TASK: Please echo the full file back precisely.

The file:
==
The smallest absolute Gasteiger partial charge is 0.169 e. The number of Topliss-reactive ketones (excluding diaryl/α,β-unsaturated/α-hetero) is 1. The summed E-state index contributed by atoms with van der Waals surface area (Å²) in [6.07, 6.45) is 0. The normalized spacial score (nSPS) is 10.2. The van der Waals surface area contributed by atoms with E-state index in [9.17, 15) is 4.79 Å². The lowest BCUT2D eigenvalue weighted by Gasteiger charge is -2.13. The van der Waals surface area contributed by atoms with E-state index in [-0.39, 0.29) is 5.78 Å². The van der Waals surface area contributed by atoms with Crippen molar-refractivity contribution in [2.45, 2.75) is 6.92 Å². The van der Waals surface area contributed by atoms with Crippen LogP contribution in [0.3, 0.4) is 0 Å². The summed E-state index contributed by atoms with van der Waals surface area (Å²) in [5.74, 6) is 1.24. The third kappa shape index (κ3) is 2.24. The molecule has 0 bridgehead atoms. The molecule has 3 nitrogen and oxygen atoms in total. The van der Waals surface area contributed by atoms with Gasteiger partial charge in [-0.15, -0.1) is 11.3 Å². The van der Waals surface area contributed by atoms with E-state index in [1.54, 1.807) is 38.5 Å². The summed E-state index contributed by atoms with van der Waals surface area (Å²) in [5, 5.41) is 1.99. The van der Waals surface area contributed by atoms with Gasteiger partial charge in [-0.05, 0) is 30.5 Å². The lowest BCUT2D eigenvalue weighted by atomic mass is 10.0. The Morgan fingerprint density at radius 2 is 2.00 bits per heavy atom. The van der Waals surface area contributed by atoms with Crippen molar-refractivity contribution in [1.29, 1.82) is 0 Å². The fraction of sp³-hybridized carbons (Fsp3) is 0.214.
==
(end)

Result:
The smallest absolute Gasteiger partial charge is 0.169 e. The number of Topliss-reactive ketones (excluding diaryl/α,β-unsaturated/α-hetero) is 1. The summed E-state index contributed by atoms with van der Waals surface area (Å²) in [6.07, 6.45) is 0. The normalized spacial score (nSPS) is 10.2. The van der Waals surface area contributed by atoms with E-state index in [9.17, 15) is 4.79 Å². The lowest BCUT2D eigenvalue weighted by Gasteiger charge is -2.13. The van der Waals surface area contributed by atoms with E-state index in [-0.39, 0.29) is 5.78 Å². The van der Waals surface area contributed by atoms with Crippen molar-refractivity contribution in [2.45, 2.75) is 6.92 Å². The van der Waals surface area contributed by atoms with Crippen LogP contribution in [0.3, 0.4) is 0 Å². The summed E-state index contributed by atoms with van der Waals surface area (Å²) in [5.74, 6) is 1.24. The third kappa shape index (κ3) is 2.24. The molecule has 0 bridgehead atoms. The molecule has 3 nitrogen and oxygen atoms in total. The van der Waals surface area contributed by atoms with Gasteiger partial charge in [-0.15, -0.1) is 11.3 Å². The van der Waals surface area contributed by atoms with E-state index in [1.54, 1.807) is 38.5 Å². The summed E-state index contributed by atoms with van der Waals surface area (Å²) in [5, 5.41) is 1.99. The van der Waals surface area contributed by atoms with Gasteiger partial charge in [-0.05, 0) is 30.5 Å². The lowest BCUT2D eigenvalue weighted by atomic mass is 10.0. The Morgan fingerprint density at radius 2 is 2.00 bits per heavy atom. The van der Waals surface area contributed by atoms with Crippen molar-refractivity contribution in [1.29, 1.82) is 0 Å². The fraction of sp³-hybridized carbons (Fsp3) is 0.214.